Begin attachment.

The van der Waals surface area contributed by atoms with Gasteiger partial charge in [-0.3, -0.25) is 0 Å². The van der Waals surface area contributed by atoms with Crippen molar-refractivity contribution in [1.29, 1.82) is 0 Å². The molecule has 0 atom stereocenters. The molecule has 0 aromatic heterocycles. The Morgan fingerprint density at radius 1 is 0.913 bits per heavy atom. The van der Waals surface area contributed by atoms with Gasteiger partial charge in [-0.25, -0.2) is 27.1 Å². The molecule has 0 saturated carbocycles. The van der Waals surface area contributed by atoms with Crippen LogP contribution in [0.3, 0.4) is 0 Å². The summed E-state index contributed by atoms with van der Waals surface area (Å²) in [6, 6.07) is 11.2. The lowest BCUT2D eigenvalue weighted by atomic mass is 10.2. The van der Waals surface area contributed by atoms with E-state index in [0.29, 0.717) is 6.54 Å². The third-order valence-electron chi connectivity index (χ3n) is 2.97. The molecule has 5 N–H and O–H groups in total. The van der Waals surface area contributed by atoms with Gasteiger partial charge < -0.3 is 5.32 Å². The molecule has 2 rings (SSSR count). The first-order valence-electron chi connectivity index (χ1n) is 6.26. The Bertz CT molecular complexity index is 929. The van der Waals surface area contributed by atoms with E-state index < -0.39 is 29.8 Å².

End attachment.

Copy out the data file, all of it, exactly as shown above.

The van der Waals surface area contributed by atoms with Gasteiger partial charge in [-0.3, -0.25) is 0 Å². The van der Waals surface area contributed by atoms with Crippen molar-refractivity contribution in [1.29, 1.82) is 0 Å². The molecule has 0 atom stereocenters. The molecule has 0 aromatic heterocycles. The Morgan fingerprint density at radius 1 is 0.913 bits per heavy atom. The van der Waals surface area contributed by atoms with Gasteiger partial charge in [-0.25, -0.2) is 27.1 Å². The molecule has 0 saturated carbocycles. The van der Waals surface area contributed by atoms with Crippen LogP contribution in [0.3, 0.4) is 0 Å². The summed E-state index contributed by atoms with van der Waals surface area (Å²) in [6, 6.07) is 11.2. The lowest BCUT2D eigenvalue weighted by atomic mass is 10.2. The van der Waals surface area contributed by atoms with E-state index in [0.29, 0.717) is 6.54 Å². The third-order valence-electron chi connectivity index (χ3n) is 2.97. The molecule has 5 N–H and O–H groups in total. The van der Waals surface area contributed by atoms with Gasteiger partial charge < -0.3 is 5.32 Å². The molecule has 2 rings (SSSR count). The first-order valence-electron chi connectivity index (χ1n) is 6.26. The Bertz CT molecular complexity index is 929. The van der Waals surface area contributed by atoms with E-state index < -0.39 is 29.8 Å².